Kuo Yü

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Kuo Yü

 

(Discourses of Kingdoms), an ancient Chinese historical work that gathers valuable material on the history of eight kingdoms (Chou, Lu, Ch’i, Ch’in, Cheng, Ch’u, Wu, and Yuo) of ancient China in the period between 962 (or 947) and 453 B.C. It consists of 21 chapters (chitan). Official Chinese historiography as early as the Han era (third century B.C. to the third century A.D.) attributed the authorship of the Kuo Yü to the historiographer of the Lu Kingdom, Tso Ch’iu-ming (fifth century B.C.), a disciple of Confucius. Modern historiography considers the Kuo Yü to be not the work of one person but a collection of writings from the annals of various kingdoms that underwent a certain historiographic processing.

PUBLICATION

Kuo Yü (with commentaries by Wei Chao). Shanghai, 1958.
References in periodicals archive ?
By and large we shall follow the traditional views, assuming that such works as the Kuo yu [Chinese Text Omitted], Hsun-tzu [Chinese Text Omitted], and Han Fei-tzu [Chinese Text Omitted] were completed after the Tso chuan.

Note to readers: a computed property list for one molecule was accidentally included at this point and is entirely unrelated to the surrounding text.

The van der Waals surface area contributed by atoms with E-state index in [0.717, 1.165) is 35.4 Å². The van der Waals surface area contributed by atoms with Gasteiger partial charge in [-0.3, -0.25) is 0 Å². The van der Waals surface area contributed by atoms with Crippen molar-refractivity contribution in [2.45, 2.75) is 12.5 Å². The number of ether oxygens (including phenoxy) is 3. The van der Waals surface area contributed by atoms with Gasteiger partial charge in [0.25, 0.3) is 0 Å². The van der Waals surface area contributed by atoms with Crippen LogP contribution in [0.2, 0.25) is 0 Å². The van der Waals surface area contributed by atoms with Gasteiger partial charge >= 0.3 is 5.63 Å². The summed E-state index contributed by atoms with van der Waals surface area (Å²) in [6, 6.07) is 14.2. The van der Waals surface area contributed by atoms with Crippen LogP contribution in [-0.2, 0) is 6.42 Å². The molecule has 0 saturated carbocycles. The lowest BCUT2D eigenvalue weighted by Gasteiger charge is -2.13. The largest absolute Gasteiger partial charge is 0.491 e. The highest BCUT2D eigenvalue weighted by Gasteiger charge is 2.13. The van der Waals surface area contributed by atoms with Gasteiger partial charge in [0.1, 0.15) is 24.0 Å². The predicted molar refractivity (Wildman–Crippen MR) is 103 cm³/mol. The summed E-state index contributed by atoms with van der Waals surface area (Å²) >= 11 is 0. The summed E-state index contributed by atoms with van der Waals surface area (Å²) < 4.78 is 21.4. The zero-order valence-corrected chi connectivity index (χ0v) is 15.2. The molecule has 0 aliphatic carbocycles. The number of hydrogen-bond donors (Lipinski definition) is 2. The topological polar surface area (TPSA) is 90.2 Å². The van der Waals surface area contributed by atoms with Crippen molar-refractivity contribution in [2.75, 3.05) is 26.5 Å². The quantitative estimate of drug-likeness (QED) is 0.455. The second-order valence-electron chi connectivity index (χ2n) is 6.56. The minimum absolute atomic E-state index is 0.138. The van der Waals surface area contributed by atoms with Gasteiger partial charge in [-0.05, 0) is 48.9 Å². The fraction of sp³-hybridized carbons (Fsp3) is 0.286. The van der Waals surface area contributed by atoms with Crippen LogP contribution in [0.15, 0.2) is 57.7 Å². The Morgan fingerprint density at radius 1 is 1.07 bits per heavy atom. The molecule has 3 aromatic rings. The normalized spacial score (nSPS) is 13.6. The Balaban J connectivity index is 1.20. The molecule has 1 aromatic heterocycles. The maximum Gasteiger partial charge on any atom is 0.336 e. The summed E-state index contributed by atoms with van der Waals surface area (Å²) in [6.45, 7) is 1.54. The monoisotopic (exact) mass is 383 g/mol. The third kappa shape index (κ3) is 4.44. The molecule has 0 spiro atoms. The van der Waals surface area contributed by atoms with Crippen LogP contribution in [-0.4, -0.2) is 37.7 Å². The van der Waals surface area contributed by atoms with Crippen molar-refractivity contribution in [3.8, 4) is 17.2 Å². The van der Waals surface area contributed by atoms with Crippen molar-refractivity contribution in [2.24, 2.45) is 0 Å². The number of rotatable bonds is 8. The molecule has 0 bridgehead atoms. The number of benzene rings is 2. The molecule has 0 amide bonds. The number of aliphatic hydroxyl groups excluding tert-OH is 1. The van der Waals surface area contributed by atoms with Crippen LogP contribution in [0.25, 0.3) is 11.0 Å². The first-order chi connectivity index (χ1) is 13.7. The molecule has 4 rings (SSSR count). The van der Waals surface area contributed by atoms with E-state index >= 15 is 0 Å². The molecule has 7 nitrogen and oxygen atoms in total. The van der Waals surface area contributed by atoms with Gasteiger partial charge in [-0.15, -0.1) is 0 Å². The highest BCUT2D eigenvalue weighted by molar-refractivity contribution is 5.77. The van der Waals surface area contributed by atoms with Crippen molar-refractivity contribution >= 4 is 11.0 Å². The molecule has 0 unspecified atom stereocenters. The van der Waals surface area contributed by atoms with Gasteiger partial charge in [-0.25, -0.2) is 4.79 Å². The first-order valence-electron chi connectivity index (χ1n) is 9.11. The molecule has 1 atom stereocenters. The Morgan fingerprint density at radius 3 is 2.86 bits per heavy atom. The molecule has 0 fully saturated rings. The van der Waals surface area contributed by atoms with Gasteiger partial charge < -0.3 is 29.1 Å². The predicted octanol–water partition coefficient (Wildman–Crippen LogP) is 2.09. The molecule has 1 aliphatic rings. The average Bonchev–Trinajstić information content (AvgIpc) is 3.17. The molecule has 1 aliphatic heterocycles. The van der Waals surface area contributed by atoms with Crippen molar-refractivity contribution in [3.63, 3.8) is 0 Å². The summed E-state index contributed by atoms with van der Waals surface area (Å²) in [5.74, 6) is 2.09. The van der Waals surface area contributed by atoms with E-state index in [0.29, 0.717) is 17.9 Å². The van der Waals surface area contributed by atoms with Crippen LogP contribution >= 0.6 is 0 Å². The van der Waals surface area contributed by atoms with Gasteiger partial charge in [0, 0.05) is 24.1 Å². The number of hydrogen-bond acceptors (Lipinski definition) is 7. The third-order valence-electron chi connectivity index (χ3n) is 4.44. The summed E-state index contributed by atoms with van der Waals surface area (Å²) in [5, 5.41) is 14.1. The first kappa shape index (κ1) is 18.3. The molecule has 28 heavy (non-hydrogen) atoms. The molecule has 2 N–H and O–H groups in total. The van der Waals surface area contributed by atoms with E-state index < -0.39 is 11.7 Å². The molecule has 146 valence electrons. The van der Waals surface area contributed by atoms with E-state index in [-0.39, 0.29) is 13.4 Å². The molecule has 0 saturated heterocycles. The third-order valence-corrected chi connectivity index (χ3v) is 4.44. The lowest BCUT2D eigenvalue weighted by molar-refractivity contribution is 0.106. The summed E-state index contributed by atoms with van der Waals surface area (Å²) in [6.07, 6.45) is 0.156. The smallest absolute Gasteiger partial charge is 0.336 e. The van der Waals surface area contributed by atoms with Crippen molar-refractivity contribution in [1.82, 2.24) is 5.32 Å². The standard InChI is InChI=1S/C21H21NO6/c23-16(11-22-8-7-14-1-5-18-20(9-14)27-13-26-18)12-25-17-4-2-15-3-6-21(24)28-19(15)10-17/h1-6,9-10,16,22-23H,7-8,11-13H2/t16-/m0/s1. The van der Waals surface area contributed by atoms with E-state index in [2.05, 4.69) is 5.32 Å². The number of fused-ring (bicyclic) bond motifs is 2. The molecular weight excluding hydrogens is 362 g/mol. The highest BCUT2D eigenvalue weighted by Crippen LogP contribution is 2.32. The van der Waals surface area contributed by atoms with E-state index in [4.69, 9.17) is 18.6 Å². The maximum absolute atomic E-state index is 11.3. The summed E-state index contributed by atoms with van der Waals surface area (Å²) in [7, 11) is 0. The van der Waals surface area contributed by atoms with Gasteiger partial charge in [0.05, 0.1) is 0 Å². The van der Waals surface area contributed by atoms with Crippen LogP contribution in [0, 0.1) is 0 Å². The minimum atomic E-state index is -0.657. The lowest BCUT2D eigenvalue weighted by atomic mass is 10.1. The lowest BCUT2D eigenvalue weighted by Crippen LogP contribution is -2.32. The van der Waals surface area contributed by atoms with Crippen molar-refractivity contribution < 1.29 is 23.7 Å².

A similar passage is in Kuo yu (SPPY), "Ch'i yu," 6.
It would seem that in most cases, the entries in the table function as a distillation of the Shih chi narratives, with Ssu-ma Ch'ien selecting details of greatest importance (either for politiention of Kuo yu specialists is puzzling since Kamada Tadashi could identify only four entries that directly rely on that text,(50) and at least one feature of the table seems to require the type of esoteric explanation provided by the Kung-yang and Ku-liang - although the Annals note thirty-six eclipses, Shih chi 14 records only twenty-three.
Of the 152 menention of Kuo yu specialists is puzzling since Kamada Tadashi could identify only four entries that directly rely on that text,(50) and at least one feature of the table seems to require the type of esoteric explanation provided by the Kung-yang and Ku-liang - although the Annals note thirty-six eclipses, Shih chi 14 records only twenty-three.
and ending with Confucius, in order to present the main arguments of the Annals and Kuo yu specialists concerning prosperity and decline in |one~ chapter.